Oppenheimer, Henry [faculty advisor, College of Business Administration]
compensation, ethics, CEO, corporations, business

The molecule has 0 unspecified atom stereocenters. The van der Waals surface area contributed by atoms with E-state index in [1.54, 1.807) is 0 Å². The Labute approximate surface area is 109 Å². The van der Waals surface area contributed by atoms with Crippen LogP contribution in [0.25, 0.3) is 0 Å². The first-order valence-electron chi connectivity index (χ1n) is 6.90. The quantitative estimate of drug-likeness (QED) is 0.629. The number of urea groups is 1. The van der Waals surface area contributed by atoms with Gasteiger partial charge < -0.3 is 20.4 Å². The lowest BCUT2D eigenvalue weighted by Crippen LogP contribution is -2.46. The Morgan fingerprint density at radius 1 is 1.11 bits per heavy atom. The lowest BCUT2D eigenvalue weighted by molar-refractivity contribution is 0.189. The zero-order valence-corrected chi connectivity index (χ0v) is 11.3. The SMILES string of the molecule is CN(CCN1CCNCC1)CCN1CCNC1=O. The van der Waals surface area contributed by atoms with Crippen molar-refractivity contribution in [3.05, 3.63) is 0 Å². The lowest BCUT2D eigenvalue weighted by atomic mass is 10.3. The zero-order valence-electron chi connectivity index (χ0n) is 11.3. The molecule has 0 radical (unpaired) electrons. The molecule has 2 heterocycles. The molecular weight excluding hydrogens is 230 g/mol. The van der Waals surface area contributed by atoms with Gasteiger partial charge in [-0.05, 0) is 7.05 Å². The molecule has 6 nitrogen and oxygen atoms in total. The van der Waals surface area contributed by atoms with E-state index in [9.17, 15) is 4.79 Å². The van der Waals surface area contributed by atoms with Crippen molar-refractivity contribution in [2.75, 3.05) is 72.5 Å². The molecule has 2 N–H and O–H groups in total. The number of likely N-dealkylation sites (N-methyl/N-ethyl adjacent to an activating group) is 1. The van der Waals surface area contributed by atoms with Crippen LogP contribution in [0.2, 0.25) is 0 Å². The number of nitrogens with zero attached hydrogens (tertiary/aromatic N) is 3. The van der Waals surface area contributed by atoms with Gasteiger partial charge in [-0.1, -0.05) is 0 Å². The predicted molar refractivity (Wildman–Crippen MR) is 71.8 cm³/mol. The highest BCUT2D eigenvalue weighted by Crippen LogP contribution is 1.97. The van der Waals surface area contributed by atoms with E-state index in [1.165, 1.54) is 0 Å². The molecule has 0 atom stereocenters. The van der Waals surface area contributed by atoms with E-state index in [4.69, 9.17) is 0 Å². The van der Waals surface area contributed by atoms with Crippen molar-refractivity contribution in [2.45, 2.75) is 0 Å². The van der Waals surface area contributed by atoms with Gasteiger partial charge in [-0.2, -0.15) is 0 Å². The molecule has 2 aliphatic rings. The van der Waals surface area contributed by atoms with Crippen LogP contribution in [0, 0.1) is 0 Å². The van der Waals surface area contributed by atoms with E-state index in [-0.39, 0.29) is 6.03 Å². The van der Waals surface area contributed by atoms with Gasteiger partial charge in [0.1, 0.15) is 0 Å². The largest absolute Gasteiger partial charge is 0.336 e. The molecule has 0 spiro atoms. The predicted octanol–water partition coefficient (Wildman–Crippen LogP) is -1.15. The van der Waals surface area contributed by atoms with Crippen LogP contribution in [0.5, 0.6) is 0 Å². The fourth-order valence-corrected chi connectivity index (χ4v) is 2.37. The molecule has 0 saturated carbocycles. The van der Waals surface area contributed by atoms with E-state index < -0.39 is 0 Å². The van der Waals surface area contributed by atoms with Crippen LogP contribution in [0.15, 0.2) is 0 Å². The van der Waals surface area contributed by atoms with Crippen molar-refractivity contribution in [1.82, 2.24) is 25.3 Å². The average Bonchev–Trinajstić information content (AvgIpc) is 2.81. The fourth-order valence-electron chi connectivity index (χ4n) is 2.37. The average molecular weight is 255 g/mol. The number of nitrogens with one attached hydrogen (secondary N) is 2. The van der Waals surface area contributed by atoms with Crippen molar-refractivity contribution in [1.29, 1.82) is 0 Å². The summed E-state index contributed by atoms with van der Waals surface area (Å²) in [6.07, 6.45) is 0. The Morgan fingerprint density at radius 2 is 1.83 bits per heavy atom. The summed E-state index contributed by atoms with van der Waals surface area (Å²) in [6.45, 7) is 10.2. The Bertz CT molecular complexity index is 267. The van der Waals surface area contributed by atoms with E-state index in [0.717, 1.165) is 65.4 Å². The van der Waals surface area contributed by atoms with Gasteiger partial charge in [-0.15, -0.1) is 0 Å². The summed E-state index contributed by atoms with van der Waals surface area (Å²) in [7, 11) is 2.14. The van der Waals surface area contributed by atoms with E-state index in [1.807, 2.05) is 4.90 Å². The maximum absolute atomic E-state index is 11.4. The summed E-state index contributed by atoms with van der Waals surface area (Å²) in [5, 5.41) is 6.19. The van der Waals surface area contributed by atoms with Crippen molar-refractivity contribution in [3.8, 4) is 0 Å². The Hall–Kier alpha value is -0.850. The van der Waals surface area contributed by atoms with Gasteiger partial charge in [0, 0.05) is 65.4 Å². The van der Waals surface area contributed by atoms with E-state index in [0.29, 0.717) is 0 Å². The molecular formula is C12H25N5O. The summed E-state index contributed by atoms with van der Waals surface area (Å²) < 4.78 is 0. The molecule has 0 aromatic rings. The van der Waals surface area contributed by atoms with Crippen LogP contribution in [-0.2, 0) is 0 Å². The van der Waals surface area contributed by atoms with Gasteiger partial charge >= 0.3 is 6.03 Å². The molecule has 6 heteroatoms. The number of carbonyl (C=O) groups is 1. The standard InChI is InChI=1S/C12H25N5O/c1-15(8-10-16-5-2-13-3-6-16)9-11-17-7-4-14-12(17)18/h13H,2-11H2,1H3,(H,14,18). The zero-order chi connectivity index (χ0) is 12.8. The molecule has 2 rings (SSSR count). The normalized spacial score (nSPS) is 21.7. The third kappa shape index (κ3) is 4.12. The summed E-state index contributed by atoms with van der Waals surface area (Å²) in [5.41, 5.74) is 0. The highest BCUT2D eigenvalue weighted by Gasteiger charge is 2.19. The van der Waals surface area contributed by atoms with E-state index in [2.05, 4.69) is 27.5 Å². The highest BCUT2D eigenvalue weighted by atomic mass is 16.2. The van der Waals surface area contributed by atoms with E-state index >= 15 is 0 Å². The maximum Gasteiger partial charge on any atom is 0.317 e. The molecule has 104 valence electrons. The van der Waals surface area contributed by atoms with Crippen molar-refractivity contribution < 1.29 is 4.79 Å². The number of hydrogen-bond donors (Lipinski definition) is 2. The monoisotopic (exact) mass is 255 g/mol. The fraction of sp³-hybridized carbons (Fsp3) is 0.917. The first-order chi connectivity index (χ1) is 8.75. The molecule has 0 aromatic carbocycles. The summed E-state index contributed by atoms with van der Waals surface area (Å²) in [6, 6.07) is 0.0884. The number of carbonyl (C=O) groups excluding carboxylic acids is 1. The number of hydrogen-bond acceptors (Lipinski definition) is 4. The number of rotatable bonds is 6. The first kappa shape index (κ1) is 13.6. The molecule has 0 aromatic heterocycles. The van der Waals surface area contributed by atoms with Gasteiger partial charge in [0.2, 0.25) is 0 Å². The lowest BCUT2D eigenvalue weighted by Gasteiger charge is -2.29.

Corporate ethics and chief executive officer (CEO) compensation will be forever linked together. The dramatic increase in recent corporate scandals has driven increased scrutiny of the enormous executive salaries that CEOs collect each year. The connection between these two topics led me to explore how executive compensation plans are designed and how ethics affect executives’ decision making. In this paper I try to determine which financial factors are the best indicators of a CEO’s compensation. I also examine how profitable a company is with an ethical CEO compared to a company with an unethical CEO. The companies I use are the ones in the S&P 500, S&P 400 (mid-cap), and the S&P 600 (small-cap). The factors that I use to observe a CEO’s compensation are five year returns, percent growth rate in net income, percent change in revenue, and average gross profit margin. Other factors that were included are CEO tenure and the market capitalization of a company (total dollar market value of all of a company’s outstanding shares). To examine ethical CEOs against unethical CEOs, I devise an equation that consists of five different ethic components (employees, community, governance, environment, and product). Each company I examined was awarded 0-10 points based on how ethical that CEO and company were for that component. Companies scoring above a 70% were seen as ethical, and the ones scoring below 70% were seen as unethical. The ethical and unethical companies were then compared and evaluated. Then I plug the ethical score result into a final regression equation to see how and if ethics play a role in a CEO’s compensation.